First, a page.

This is the time of year that new laws go into effect in Virginia. It also is a time when we can reflect on those laws passed a year ago. One law in Virginia receiving little fanfare was HB 454, a law requiring higher education institutions’ governing boards “to develop guidelines for the adoption and use of low-cost and no-cost open educational resources in courses offered at such institution.” The law was in response to the escalating costs of textbooks.

College students should not have to choose between nourishing their minds with knowledge and nourishing their bodies with food. Unfortunately, the rising cost of a college education, including the skyrocketing costs of textbooks and other course materials, have forced many students to have to choose between the two. In fact, a recent national study found that more than one-third of college students faced food insecurities and one in five reported not eating when they were hungry because they lacked money.

Politicians, university administrators and faculty are engaging in efforts to control the costs of a college education.

I am proud to say that at Old Dominion University we already have developed different initiatives promoting the use of free resources in our courses. Working with Tidewater Community College, for example, we recently created what appears to be the nation’s first textbook-free pathway to a bachelor’s degree with a major in leadership. In this initiative, funded by the State Council of Higher Education for Virginia, faculty at ODU integrated open education resources into 16 of our upper-level courses.

Courses such as Leadership Ethics, Digital Writing and Principles of Information Technology were taught as textbook-free courses over the past year, with faculty integrating open resources in lieu of textbooks into the courses. In the Principles of Information Technology class, rather than paying $230 for their textbook, students were assigned open educational resources to supplement their coursework.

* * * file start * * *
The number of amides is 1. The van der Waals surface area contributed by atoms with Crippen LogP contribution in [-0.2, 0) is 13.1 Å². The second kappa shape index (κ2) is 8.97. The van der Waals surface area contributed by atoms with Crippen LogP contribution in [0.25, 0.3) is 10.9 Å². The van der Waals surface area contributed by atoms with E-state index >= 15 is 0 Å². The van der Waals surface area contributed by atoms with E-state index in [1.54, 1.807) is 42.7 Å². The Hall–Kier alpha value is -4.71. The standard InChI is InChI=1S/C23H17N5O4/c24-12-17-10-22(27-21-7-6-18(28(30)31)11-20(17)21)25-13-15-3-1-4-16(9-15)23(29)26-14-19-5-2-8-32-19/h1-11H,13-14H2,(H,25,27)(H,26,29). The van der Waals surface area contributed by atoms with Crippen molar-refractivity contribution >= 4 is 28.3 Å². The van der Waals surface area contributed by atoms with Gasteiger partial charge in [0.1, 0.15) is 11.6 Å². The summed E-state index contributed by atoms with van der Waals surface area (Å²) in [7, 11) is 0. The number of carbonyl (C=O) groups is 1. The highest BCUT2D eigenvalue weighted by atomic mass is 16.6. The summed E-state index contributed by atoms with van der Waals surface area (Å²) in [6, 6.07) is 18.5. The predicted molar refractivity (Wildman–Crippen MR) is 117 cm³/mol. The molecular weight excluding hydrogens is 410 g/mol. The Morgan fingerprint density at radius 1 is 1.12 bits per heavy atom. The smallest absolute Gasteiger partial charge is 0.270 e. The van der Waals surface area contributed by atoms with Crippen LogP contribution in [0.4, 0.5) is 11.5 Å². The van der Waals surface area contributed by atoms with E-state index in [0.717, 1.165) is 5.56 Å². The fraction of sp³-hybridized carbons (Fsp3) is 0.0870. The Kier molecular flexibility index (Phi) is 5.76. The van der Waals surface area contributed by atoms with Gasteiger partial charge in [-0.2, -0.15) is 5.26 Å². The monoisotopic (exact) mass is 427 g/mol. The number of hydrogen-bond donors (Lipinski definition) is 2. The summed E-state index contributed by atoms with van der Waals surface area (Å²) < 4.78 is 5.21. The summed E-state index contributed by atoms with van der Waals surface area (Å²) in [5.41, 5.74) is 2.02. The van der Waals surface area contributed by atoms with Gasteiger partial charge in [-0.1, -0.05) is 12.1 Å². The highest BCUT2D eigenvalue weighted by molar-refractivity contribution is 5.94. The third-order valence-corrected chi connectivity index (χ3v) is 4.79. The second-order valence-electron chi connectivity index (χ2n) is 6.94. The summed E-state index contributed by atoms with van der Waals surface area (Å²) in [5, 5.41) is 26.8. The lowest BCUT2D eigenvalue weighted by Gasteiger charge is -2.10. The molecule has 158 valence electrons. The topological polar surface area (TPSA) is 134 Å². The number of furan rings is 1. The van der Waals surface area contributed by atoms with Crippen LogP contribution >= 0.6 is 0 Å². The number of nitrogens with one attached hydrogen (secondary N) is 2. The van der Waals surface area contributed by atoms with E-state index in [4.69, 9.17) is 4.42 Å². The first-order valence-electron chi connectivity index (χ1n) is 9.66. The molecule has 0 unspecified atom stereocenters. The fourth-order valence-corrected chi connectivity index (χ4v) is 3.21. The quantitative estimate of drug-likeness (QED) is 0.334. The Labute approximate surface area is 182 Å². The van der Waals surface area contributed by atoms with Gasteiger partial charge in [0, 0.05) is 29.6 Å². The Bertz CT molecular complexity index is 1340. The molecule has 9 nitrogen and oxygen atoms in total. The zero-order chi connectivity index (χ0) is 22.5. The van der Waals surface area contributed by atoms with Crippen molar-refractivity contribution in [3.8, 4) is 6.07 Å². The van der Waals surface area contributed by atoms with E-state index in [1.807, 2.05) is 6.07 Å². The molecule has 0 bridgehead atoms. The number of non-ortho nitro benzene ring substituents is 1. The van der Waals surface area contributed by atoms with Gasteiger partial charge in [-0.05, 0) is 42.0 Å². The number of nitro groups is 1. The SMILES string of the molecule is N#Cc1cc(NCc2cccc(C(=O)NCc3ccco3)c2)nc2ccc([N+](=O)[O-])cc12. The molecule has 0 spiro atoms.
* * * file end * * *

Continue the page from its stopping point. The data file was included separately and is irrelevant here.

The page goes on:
Across all 16 of these courses, students saved more than $100,000 by using open educational materials. Out of this initiative, one of our chemistry professors created open access materials so students would not have to purchase textbooks for introductory chemistry courses. Her efforts saved students more than $250,000 in textbook costs.

Our faculty members also are becoming leaders in producing open educational materials that they use in their courses and that others across the world can use. Faculty members in our Department of Engineering Management and Systems Engineering, for instance, recently created an open access course on Cybersecurity Risk Management for the National Security Agency.

Another group of faculty members from five different departments — computer science, computer engineering, criminal justice, information technology and philosophy — created an open access course called Cybersecurity, Technology, and Society. Because the course meets one of our general education requirements, this course is in high demand both on-campus and online. The cybersecurity course materials are available to all members of our community at no cost.

Take a moment and consider what this means. Anyone in the world who wants to learn about cybersecurity, regardless of their expertise or disciplinary background, will be able to access this cybersecurity material and use it to improve their lot in life. There will be no charge, no password and no prerequisite for accessing this knowledge.

While a price tag cannot be placed on such knowledge, the value of this knowledge can be summed up in one word: priceless. Scientific and academic knowledge is an equalizing force in our society. Putting a high price tag on that knowledge exacerbates inequality and unfairly disadvantages those who were not born into wealthy families.

It is important for universities to commit to institutionalizing open educational resources. Eliminating this inequality not only makes knowledge accessible, more importantly, it nourishes students’ minds and their bodies.

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Brian K. Payne is vice provost for academic affairs and a professor of sociology and criminal justice at Old Dominion University. Contact him at

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